The visual apparatus of the brain – the optic pathways – accounts for tumors in 15% of NF1 persons. Most often they initiate in childhood as a benign optic pathway glioma (OPG). Either by transformation of an OPG, or arising de novo, a malignant form, glioblastoma multiforme (GBM) may develop. Occasionally, a glioma or GBM may develop in other parts of the brain, but, distinctively, not in the spinal cord. In addition, several other types of cancer, including breast cancer and a specific type of childhood leukemia, are also more likely.

Serious skeletal problems include deformities of the shin bones (tibial pseudarthrosis), bones around the eye (sphenoid wing dysplasia) and the vertebrae (vertebral dysplasia and the associated dystrophic scoliosis). Interestingly, height tends to be lower than average for those with mutations within the NF1 gene, while higher than average for those with NF1 whole gene deletions. Cardiovascular problems range from large structural changes (dysplasia) through small structural changes (angiomas) to aggravation of underlying hypertension and/or atherosclerotic abnormalities. The gastrointestinal tract may be involved in a variety of ways, including nerve overgrowth in the large intestine (hyperganglionosis), a specific type of stomach lesions (gastrointestinal stromal tumor or GIST), and intestine-localized neurofibromas.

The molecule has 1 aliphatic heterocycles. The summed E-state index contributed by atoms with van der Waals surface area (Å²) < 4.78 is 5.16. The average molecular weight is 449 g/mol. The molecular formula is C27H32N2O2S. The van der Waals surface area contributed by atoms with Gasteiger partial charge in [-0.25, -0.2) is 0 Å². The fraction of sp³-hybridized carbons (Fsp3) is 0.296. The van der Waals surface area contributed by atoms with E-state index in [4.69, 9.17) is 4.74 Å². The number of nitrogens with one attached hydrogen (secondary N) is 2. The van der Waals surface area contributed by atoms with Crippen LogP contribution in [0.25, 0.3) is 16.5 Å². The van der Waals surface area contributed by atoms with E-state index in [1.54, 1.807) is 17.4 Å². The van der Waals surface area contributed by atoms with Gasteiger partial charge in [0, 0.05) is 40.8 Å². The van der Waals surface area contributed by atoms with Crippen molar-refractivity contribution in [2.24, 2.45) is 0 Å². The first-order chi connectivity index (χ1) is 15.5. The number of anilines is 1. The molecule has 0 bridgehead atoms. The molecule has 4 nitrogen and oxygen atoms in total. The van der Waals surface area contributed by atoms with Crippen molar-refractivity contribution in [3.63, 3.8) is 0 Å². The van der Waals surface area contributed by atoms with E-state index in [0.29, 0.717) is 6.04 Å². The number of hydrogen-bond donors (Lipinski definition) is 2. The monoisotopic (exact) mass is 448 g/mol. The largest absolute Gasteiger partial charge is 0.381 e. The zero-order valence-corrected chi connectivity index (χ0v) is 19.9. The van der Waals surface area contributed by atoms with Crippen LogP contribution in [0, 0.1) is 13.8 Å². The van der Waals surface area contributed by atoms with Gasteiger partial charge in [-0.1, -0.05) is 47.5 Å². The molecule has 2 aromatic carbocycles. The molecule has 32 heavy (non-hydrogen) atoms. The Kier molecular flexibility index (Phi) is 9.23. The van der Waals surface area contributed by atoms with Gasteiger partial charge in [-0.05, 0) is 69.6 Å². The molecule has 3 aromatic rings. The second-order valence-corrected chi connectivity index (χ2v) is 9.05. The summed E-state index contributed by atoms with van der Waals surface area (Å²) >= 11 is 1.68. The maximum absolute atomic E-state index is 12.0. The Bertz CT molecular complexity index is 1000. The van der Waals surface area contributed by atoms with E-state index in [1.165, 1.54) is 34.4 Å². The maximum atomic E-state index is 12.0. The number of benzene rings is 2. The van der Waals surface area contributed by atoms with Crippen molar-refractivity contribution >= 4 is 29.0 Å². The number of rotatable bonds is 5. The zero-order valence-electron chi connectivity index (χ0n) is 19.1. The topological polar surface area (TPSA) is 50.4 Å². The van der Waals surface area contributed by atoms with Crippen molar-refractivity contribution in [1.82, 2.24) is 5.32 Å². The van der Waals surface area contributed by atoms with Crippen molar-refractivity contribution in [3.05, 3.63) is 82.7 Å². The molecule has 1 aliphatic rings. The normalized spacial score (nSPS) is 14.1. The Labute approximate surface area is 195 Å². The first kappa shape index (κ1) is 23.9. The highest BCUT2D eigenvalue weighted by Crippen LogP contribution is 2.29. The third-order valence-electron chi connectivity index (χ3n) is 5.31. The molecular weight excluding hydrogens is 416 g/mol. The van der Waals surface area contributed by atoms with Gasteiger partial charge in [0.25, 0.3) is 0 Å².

The intellectual and performance problems occur in at lest 60% of NF1 persons, ranging from mild developmental delay through to frank mental retardation. A consistent association is decreased attentiveness, often to the point of warranting the designation of “attention deficit disorder.” It is noteworthy that persons with the NF1 whole gene deletion have an earlier onset and more sever outcome in these regards. There is a small excess of seizures among persons with NF1.